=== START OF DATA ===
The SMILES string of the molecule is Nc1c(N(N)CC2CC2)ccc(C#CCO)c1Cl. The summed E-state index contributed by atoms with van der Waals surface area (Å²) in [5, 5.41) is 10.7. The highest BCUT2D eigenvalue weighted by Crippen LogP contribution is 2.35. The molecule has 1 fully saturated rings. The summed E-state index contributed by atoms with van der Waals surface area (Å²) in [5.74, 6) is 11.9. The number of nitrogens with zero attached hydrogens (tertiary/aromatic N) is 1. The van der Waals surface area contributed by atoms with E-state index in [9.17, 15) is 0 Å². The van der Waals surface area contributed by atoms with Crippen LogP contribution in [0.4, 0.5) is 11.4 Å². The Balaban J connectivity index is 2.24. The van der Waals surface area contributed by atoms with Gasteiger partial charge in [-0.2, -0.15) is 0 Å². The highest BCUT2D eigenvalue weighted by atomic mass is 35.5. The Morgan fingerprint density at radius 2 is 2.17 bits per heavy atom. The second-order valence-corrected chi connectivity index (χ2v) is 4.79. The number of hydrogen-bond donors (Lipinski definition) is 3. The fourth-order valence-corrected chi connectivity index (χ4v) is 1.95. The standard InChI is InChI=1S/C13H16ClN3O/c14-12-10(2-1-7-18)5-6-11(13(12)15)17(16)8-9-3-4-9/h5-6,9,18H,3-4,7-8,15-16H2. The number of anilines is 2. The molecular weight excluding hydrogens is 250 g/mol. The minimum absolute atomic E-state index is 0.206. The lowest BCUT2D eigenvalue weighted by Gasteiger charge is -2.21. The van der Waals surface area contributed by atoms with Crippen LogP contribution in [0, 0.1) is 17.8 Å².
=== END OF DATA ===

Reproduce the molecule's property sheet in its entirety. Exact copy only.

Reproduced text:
The SMILES string of the molecule is Nc1c(N(N)CC2CC2)ccc(C#CCO)c1Cl. The summed E-state index contributed by atoms with van der Waals surface area (Å²) in [5, 5.41) is 10.7. The highest BCUT2D eigenvalue weighted by Crippen LogP contribution is 2.35. The molecule has 1 fully saturated rings. The summed E-state index contributed by atoms with van der Waals surface area (Å²) in [5.74, 6) is 11.9. The number of nitrogens with zero attached hydrogens (tertiary/aromatic N) is 1. The van der Waals surface area contributed by atoms with E-state index in [9.17, 15) is 0 Å². The van der Waals surface area contributed by atoms with Crippen LogP contribution in [0.4, 0.5) is 11.4 Å². The Balaban J connectivity index is 2.24. The van der Waals surface area contributed by atoms with Gasteiger partial charge in [-0.2, -0.15) is 0 Å². The highest BCUT2D eigenvalue weighted by atomic mass is 35.5. The Morgan fingerprint density at radius 2 is 2.17 bits per heavy atom. The second-order valence-corrected chi connectivity index (χ2v) is 4.79. The number of hydrogen-bond donors (Lipinski definition) is 3. The fourth-order valence-corrected chi connectivity index (χ4v) is 1.95. The standard InChI is InChI=1S/C13H16ClN3O/c14-12-10(2-1-7-18)5-6-11(13(12)15)17(16)8-9-3-4-9/h5-6,9,18H,3-4,7-8,15-16H2. The number of anilines is 2. The molecular weight excluding hydrogens is 250 g/mol. The minimum absolute atomic E-state index is 0.206. The lowest BCUT2D eigenvalue weighted by Gasteiger charge is -2.21. The van der Waals surface area contributed by atoms with Crippen LogP contribution in [0, 0.1) is 17.8 Å².